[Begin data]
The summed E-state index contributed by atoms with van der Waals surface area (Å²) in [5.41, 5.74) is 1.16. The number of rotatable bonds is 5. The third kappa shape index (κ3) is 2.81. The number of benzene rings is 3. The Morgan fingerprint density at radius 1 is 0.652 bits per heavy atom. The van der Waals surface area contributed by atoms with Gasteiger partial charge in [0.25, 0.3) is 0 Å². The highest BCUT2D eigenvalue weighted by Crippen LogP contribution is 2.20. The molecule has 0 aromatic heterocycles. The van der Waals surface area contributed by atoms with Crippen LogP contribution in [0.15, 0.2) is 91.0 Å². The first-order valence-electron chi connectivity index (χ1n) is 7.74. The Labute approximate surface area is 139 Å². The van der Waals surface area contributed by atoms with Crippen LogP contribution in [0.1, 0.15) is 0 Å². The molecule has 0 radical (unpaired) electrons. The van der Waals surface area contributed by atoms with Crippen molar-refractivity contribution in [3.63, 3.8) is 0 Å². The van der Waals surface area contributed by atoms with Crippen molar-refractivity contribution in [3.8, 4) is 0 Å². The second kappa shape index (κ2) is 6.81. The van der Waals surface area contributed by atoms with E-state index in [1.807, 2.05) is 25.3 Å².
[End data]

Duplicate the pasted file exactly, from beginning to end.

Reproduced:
The summed E-state index contributed by atoms with van der Waals surface area (Å²) in [5.41, 5.74) is 1.16. The number of rotatable bonds is 5. The third kappa shape index (κ3) is 2.81. The number of benzene rings is 3. The Morgan fingerprint density at radius 1 is 0.652 bits per heavy atom. The van der Waals surface area contributed by atoms with Gasteiger partial charge in [0.25, 0.3) is 0 Å². The highest BCUT2D eigenvalue weighted by Crippen LogP contribution is 2.20. The molecule has 0 aromatic heterocycles. The van der Waals surface area contributed by atoms with Crippen LogP contribution in [0.15, 0.2) is 91.0 Å². The first-order valence-electron chi connectivity index (χ1n) is 7.74. The Labute approximate surface area is 139 Å². The van der Waals surface area contributed by atoms with Crippen LogP contribution in [0.1, 0.15) is 0 Å². The molecule has 0 radical (unpaired) electrons. The van der Waals surface area contributed by atoms with Crippen molar-refractivity contribution in [3.63, 3.8) is 0 Å². The van der Waals surface area contributed by atoms with Crippen molar-refractivity contribution in [3.8, 4) is 0 Å². The second kappa shape index (κ2) is 6.81. The van der Waals surface area contributed by atoms with E-state index in [1.807, 2.05) is 25.3 Å².